Clutch plays - The greatest moments found in any fighting game are those forged in the midst of competitive play; when both players are locked in a close match and one is able to pull off the ultra, the super, or even special moves required in tense situations to grab the win. With the proliferation of Lite controls, the most vital and addictive element of SSFIV's gameplay formula can potentially be lost. Dexterity is no longer a requisite for success, it all comes down to timing and if not that, luck. You can choose to stubbornly stick to the ways of the Old Guard and adopt Pro controls and fight all takers, but rest-assured you will lose, and you will lose badly. Besides how can one prevail when a Flash Kick, or even a Spinning Piledriver is at every player's finger tips? Balance has been banished to memory, with convenience now king in the fighting game genre. What Street Fighter IV did to revive the fighter may just as easily be undone by the simplified control schemes formulated to pander to the casual, and the newcomer. Couple that with Marvel Vs Capcom 3's casual slant and I can't help but fear that Capcom is watering-down its storied fighting franchises to appeal to a wider audience: for better or for worse.
Simplified controls - Will this kill-off the figthing genre's revival?
So long, EX - Players who employ Lite controls may not even be aware that each special move has an EX variant. This is because it makes no sense to macro 3X punch or kick to the touch pad in place of a special or ultra, and it is damn near impossible to press all three attack buttons at the same time. Don't believe me? Then I challenge you to try it yourself. Lite mode not only cheapens the battle, but it dilutes it as well.
Reissu3d - As great as the game is, I must admit that my tolerance for paying full retail price for what is essentially the same game, multiple times has been reached; to the point where my enthusiasm for the Street Fighter IV product itself is beginning to wane drastically. There is no denying that this package presents great value to fighting game enthusiasts, but after Street Fighter IV and Super Street Fighter IV on home consoles and PC, Street Fighter IV on iOS devices and the incoming Super Street Fighter IV: Arcade Edition for all major platforms, one can't help but feel as though the brand is being milked.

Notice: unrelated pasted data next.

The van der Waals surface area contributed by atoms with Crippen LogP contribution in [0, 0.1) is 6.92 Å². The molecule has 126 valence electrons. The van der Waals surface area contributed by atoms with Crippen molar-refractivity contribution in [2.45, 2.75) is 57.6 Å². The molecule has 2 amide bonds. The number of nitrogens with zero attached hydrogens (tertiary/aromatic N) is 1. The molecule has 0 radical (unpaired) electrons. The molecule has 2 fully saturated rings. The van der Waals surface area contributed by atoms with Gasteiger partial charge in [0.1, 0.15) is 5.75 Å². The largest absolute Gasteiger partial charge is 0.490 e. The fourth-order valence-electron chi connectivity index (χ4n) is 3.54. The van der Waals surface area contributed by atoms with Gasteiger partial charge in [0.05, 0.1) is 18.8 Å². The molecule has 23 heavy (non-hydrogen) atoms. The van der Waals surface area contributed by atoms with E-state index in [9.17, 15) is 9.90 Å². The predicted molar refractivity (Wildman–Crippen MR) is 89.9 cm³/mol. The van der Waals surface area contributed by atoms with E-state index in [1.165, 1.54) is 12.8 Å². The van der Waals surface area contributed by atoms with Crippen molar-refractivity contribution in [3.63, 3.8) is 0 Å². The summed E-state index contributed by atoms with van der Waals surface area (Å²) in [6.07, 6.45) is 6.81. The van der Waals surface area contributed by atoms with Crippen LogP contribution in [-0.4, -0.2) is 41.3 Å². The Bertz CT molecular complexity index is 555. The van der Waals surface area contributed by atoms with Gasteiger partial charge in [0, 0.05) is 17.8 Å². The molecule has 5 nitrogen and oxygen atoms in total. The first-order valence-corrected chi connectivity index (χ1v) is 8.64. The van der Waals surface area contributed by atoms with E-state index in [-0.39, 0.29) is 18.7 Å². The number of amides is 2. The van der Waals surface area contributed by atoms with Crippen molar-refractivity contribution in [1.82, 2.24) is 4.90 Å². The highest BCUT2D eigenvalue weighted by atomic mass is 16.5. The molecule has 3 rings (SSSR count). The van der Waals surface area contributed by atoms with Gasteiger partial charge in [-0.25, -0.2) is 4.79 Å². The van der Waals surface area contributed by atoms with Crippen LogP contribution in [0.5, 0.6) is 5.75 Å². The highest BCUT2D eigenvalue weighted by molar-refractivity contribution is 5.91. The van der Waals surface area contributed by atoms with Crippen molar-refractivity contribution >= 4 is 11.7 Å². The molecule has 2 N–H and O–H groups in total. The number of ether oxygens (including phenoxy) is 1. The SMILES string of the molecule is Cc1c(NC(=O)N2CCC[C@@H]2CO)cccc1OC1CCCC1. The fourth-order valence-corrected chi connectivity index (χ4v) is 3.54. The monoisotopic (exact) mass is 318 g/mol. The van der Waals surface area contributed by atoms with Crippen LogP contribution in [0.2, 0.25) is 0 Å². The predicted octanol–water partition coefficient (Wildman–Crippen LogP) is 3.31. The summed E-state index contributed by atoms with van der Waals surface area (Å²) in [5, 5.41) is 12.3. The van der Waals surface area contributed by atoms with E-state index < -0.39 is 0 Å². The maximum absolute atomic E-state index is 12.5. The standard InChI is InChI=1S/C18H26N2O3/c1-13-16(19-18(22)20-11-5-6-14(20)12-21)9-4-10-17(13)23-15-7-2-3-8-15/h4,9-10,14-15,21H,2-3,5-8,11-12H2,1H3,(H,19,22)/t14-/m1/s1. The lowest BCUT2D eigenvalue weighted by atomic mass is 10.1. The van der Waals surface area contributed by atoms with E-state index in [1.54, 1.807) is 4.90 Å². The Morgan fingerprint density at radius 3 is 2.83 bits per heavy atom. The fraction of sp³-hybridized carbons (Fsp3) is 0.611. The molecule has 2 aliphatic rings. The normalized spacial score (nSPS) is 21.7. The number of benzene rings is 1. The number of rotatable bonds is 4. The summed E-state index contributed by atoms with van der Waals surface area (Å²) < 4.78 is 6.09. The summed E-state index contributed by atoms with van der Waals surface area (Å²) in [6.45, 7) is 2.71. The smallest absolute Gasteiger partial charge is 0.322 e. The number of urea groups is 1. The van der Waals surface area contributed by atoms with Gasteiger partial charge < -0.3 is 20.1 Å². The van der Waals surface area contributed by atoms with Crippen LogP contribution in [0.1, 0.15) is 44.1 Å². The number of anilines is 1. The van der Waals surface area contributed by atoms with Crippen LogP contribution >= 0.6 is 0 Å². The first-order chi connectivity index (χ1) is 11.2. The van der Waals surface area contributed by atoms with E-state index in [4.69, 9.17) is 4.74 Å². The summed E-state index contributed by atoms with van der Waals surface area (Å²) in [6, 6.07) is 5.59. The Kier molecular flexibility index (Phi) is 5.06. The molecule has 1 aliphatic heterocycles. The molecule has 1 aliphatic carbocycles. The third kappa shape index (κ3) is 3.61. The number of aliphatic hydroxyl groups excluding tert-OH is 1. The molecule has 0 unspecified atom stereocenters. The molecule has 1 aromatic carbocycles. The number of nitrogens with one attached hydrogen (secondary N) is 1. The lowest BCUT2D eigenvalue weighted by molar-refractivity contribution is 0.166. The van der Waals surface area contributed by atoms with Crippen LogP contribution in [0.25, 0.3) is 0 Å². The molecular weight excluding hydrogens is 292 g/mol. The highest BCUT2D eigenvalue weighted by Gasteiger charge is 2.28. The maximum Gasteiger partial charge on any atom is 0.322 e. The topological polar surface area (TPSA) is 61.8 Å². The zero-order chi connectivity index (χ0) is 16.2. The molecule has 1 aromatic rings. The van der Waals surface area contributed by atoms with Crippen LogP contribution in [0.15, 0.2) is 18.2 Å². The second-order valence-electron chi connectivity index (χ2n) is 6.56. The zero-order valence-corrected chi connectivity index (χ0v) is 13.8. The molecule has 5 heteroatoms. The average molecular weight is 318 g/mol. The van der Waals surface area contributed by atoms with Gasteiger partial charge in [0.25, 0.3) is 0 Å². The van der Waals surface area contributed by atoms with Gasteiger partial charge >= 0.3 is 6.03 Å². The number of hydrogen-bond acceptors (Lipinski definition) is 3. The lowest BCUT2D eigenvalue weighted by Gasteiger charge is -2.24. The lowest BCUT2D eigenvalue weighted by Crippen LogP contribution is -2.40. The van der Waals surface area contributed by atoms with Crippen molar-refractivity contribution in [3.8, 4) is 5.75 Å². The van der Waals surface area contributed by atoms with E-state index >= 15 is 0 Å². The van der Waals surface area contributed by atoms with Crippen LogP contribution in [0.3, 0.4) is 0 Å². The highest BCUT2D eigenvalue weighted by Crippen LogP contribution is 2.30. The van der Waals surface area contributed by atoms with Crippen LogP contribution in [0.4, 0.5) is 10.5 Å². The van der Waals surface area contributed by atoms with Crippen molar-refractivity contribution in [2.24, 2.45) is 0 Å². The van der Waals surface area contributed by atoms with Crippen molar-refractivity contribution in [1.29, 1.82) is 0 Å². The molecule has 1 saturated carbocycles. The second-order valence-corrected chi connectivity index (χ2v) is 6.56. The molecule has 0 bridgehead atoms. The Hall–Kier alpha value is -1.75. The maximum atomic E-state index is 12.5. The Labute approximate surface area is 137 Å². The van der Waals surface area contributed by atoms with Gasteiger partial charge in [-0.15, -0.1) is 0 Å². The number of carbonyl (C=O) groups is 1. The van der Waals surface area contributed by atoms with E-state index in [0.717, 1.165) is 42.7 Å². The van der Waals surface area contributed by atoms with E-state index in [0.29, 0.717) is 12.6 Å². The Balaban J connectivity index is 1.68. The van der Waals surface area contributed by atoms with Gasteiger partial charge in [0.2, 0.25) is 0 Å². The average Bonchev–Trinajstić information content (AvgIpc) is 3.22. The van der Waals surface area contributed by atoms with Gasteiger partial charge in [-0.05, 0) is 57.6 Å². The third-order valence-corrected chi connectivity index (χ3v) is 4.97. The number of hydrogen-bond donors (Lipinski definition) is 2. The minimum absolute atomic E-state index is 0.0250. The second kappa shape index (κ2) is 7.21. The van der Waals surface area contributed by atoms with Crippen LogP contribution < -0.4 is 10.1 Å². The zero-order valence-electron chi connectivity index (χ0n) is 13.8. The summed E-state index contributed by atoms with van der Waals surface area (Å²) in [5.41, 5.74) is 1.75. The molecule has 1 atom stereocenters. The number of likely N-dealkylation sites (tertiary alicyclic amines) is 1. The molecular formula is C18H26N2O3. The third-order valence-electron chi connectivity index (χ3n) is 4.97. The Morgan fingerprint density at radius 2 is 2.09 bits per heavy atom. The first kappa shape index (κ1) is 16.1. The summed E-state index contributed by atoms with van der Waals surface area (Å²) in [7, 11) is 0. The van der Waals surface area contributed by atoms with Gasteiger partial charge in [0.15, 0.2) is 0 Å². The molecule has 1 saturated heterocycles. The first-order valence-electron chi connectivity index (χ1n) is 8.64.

8.0/10.0 - Upon reflection, most of my criticisms of Super Street Fighter IV: 3D Edition stem from my fears about where the fighting game genre is headed as opposed to any particular flaws I came across in my time with the game. This is the best portable fighter since Tekken: Dark Resurrection. What you get here is the total package: the core product in Super Street Fighter IV; most of the extra trimmings afforded to the home console audience; new, worthwhile features that integrate functions of the portable console; and now that more people are playing it, the best online experience you can have with the brand. You also get 3D graphics if you're so inclined. Highly recommended, but those who have experience with the home console versions may experience an overwhelming sense of deja vu.